“But how else . . .?” Don’t ask me. I don’t know how else. But I don’t like it any better because of that.
I ALSO THOUGHT I DIDN T QUITE LIKE THE way people let us in to look over their homes, when my guide knocked at the door and explained: “Some visitors who’d like to look around your apartment.” It was a Saturday morning, at the hour when housewives have their heads tied up in dusting cloths, when the children, home from school, are all over the place with their noise and clutter, when cooking for Sunday is being done. The women who opened the door exclaimed: “Oh, everything is in a mess. If you had only come later!” But they opened the door and let us go in. There were fresh, airy, sunny, clean and easy-to-keep-clean rooms, three or five according to the size of the family, big windows looking out on broad garden-like courts, bathrooms plenty good enough for the Roosevelts. Who wouldn’t be satisfied to live here? Twenty-one dollars for three rooms, and thirty dollars for five rooms, which pays for heat, constant hot water ( think of that), electricity for lighting and refrigerators. You should just see those electrified, spotless, convenient kitchens!
This was all right—yet for a moment I could scarcely keep from wondering if those housekeepers let us in, total strangers, at a very inconvenient hour, because they didn’t dare not to? And then, when we knocked at another door this happened: a woman whose head was tied up in the usual dusting cloth, opened the door, but only a little. “Some visitors who’d like to etc., etc.,” said my guide. And said the woman, not spunkily, not aggressively, not disagreeably at all, but naturally just as you would have said it or I: “Oh, I’m sorry, but I’ve got everything upside down, cleaning house. I’m in no state to see visitors. You’ll have to come some other time,” and with a pleasant nod to us, and a friendly smile at our guide, she just shut the door. He took it as naturally as she said it. “Hurrah!” I thought, tramping down the fire-proof concrete and steel stairway after him. That’s something like. Those others had let us in just because they were good-natured—or because they caught the idea that they were helping other people to have a chance at houses like these, by showing them off.”
WE STOOD AT THE FOOT OF THE STAIRS looking up and down the wide sunny open space outside. Since it was Saturday then were lots of children playing around. Almost half the number of people in the apartments were children. As one of them told me, “more than six hundred kids.” I looked at those who came and went past us. They were, I was pleased to see, like any children, with that good, fearless, unself-conscious, natural expression in their eyes one likes to see, with good warm clothing no dingier than everybody’s in a city. They were healthily and uninhibitedly noisy too, yelling and screeching at each other, just as my grandchildren do—and just as the children in the streets on our way had been But what a difference, really, between this space for play and the dangerous dirty, unwholesome streets and vacant lots where these children used to play before their families moved into these planned surroundings.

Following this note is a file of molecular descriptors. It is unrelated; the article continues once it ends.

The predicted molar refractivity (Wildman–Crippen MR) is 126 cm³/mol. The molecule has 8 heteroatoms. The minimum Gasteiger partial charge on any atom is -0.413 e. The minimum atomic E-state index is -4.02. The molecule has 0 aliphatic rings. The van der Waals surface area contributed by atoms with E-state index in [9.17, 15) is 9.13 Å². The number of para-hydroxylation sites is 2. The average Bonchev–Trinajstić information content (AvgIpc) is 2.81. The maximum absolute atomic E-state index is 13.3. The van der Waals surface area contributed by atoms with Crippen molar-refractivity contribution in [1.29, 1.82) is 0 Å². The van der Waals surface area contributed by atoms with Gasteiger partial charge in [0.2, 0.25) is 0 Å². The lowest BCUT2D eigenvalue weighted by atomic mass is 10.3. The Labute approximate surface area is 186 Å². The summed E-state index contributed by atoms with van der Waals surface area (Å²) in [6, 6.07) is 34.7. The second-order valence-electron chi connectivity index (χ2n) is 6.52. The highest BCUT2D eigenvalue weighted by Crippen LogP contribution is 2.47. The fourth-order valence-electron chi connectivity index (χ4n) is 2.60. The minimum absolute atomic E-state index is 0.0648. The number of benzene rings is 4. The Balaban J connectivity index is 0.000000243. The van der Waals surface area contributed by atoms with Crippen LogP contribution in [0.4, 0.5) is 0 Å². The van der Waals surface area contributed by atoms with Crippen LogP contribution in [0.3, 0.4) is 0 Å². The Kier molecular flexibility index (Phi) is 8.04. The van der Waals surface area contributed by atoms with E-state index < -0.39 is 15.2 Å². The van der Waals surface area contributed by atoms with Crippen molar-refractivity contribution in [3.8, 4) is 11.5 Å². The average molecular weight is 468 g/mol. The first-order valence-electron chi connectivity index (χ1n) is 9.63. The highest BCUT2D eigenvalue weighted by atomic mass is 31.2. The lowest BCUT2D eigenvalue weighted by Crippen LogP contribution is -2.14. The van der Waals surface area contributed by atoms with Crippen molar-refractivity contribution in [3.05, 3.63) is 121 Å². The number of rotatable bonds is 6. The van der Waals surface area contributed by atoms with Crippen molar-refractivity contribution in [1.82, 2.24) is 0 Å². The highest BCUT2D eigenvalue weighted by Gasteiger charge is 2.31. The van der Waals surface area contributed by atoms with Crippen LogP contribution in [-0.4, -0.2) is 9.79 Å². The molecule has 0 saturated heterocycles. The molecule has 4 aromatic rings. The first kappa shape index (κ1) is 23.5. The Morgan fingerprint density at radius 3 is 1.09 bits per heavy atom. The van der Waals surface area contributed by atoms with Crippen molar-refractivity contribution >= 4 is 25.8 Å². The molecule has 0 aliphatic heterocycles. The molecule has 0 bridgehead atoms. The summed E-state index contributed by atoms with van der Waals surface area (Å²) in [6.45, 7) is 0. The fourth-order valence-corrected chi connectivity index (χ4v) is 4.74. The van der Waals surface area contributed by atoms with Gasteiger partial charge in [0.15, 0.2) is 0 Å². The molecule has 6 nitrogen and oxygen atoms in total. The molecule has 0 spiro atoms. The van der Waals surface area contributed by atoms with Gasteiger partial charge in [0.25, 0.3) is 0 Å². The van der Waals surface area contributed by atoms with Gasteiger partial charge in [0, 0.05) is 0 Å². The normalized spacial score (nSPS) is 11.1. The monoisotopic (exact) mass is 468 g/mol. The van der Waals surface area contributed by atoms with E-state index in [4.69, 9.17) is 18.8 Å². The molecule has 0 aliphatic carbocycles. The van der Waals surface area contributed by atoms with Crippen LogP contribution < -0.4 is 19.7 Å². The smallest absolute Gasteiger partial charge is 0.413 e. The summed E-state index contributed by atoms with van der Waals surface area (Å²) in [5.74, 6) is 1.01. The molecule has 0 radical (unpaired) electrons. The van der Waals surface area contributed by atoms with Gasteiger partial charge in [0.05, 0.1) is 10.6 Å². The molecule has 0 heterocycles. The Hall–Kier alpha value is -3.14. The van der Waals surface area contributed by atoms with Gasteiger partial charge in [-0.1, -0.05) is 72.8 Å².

I turned to the man from the office and put a crucial question to him: “What is the single worst cause of friction between the tenants and the management?” (Perhaps, I thought as I put it, that is the sort of question one shouldn’t ask.) But there was not an instant’s hesitation in his answer. He knew what the worst source of friction was and he shouted it out with a will. “Grass!” he cried. “We cannot keep them off the grass.”
I stared, remembering the beautiful grassless French public gardens. “Then why have grass? ” I asked.
But my guide had not seen the Luxembourg or the Tuileries parks. “No grass!” he exclaimed horrified, his eyes wide with the Anglo-Saxon veneration for our fetish “What would you have?”
“Gravel. Nice, well-raked gravel, with trees growing at frequent intervals. You can’t have trees here now because their roots would kill your old grass. And a well-painted circular bench around each tree for the mothers to sit on. Then the children could run and race in all directions, free as air. And you’d never have to think up a new way to yell at them to keep off the grass.”
Well, he evidently thought I was crazy. But I know I’m right—for I’ve since been told some other projects do keep the grass in its place. And who ever would have thought I’d have a constructive idea about a housing project!
Source: Canfield, Dorothy, ” I Visit a Housing Project,” Survey Graphic, Vol. 29, No. 2, p. 89 ( February 1, 1940), http://newdeal.feri.org/survey/40a05.htm. New Deal Network, http://newdeal.feri.org (June 10, 2014).